By Sutton Eaves
Rye journalism students witness attack on NYC first hand – the United States’ darkest hour
Kareen Madian had just crossed the George Washington bridge out of New York City and into New Jersey last Tuesday morning when she heard the news. The CNBC intern was sitting beside her producer about 9 a.m. when his cell phone rang. With the unbelievable news that a plane had just flown into the World Trade Centre, Madian craned her neck around to try and catch a glimpse of the towers but she didn’t fully understand what was happening until she arrived at work.
“There were people literally running around, and there were others frozen in their spot, watching the TVs. Some were near tears and most were in shock. You couldn’t believe you were seeing what you were seeing – it was like Armageddon.” Madian was one of three Ryerson journalism students completing internships in New York, along with Magdalene McCalla and Maria Janchenko. All three witnessed the effects of Tuesday’s devastating attack first hand. McCalla was on the subway when she first noticed something was wrong. At what she thinks was Wall Street station, only minutes away from the World Trade Centre stop, a mass of people poured into her train, looking for safety inside the cars moving metal walls. Some were coated in dust and plaster that rose from their hair and clothes in little clouds as they searched frantically for a seat.
All McCalla understood was that “a building had fallen” somewhere above. When she got to work she realized, as Madian did, just what had happened while she was safe below ground. Like most of her co-workers, she abandoned her regular tasks, and helped out with the live coverage of the attack. “All hell had broken loose at CBS. I normally work upstairs for the Saturday morning show, but they asked me to come downstairs and help with the daytime report. It was crazy.”
South of where McCalla was working, in Lower Manhattan, Madian’s roommate Christine Jabal was walking to her office at the One Liberty building, directly across the street from the World Trade Centre. Just before nine o’clock, she got off the unusually slow train one stop early and began to walk – that’s when she heard a plane strike the World Trade Centre. Still a ways from her office and the attack, Jabal continued to walk, not fully aware of what was happening. Few people seemed to grasp the enormity of the blast they had heard moments earlier.
Eighteen minutes later – and 10 blocks closer – Jabal saw the flames and smoke as yet another airplane exploded into the side of the second World Trade Centre tower. All around her, people began to run in every direction except south. Men in two-piece suits and wingtip shoes ran through the streets, some picking up children and carrying them over their shoulders. Strangers grabbed arms, elbows, and led each other to safety behind parked cars. Briefcases and back packs were abandoned as people tried to gain speed, in turn gaining safety. Ash and office debris from the towers was now landing on the streets below. Sheets of paper filled the air like confetti.
Following the frightened crowd, Jabal ran from the blast. Shoes, baby carriages and other belongings sent from the blast flew past her, landing in her path and causing her to trip. When she got up, a body, thrown from the burning tower high above, landed at her feet. Terrified, Jabal continued to run, her stylish heels slipping on the paper and ash underfoot. Cars honked and screeched, swerving around pedestrians as they too tried to flee the scene. In a desperate attempt, Jabal got into a woman’s car and begged for help. “Please,” she said. “I’ll even ride in your trunk. Please, just drive me.” The woman agreed and the two drove to safety.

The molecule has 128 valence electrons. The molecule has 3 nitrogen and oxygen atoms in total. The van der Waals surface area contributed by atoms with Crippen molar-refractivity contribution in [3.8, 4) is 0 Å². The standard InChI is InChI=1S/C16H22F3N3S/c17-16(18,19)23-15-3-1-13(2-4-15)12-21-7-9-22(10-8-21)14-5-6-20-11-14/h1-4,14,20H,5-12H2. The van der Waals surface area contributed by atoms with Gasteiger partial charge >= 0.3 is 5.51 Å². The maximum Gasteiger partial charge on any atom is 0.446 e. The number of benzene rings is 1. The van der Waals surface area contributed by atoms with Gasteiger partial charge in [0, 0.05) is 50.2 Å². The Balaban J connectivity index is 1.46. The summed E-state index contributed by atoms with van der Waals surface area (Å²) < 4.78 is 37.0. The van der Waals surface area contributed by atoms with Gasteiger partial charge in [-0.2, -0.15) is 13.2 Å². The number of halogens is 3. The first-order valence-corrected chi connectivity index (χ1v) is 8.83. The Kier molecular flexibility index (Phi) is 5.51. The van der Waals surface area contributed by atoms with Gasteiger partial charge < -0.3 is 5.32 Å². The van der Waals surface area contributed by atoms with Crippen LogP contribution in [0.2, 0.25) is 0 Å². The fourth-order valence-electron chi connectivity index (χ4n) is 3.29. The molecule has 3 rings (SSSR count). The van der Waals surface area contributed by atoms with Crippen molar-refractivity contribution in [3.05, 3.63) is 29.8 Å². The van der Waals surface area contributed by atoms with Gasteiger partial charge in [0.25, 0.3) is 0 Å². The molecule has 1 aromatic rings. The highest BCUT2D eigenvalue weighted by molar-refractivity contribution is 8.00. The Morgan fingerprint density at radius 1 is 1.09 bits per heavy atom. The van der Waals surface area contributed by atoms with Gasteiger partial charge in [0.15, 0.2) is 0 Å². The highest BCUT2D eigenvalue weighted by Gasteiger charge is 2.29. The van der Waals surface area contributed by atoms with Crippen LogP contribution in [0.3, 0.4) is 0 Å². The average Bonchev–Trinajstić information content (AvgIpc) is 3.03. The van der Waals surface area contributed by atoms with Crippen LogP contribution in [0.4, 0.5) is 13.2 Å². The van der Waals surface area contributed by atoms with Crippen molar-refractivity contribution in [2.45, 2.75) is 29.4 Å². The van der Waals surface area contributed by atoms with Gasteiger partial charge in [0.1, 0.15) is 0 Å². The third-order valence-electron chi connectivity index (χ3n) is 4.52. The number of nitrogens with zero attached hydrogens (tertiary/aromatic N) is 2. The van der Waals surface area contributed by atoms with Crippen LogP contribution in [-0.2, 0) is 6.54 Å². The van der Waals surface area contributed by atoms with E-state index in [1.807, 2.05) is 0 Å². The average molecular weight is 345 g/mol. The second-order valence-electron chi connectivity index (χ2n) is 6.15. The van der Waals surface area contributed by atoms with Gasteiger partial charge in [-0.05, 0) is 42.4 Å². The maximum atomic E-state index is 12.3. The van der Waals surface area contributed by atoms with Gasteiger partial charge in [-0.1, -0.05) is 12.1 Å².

Back in Toronto it was sometime after nine o’clock, and Mary Sheppard was listening to the CBC radio morning show from her office at home, unaware of what was happening 800 kilometres away. The Ryerson broadcast instructor received a call from her husband, who quickly told her to turn on the television and see – America was under attack. Sheppard immediately thought of her three students in New York. “I was rattled like everyone else, but also very conscious that we had students there.” Then she e-mailed the girls, saying “I need to know you’re okay. Let me know as soon as you can.” Madian replied within the hour, as did Janchenko, who said the following: “I’m fine. Just spooked. I watched the whole thing live and things are scary around here. Still don’t believe what we see…Very busy here.”
No one had heard from the third student, McCalla, until around five o’clock that night. In New Jersey, Madian took calls from desperate family members to see if they knew anything about their loved ones. “I got calls from reporters, reporters’ families, everyone. A woman called and asked me if her son, who worked at the World Trade Centre, was okay – she didn’t know who else to call. I looked and figured out where her son worked and it was the 105th floor. I couldn’t tell her that – I wanted to cry.”
At CBS, McCalla remembers going to the control room to hand out the latest bulletin and catching a glimpse of the televisions. “I just remember looking at that TV and seeing people, masses of people, jumping out of the building. Until that point I had only seen footage of the building being hit – it was totally different seeing the people involved.” All three Ryerson students were uninjured, and, with the exception of McCalla, are continuing their internships. But, Madian said, nothing will be the same. “When I look out my apartment window, there is a hole where the twin towers once stood. It’s sad and kind of creepy.” Madian returned home this weekend for her sisters wedding. She brought along her distraught roommate whose mother met them at the border. “They both started crying when they saw each other,” said Madian. “And Christine just said to me ‘I am so grateful to you for bringing me home’.”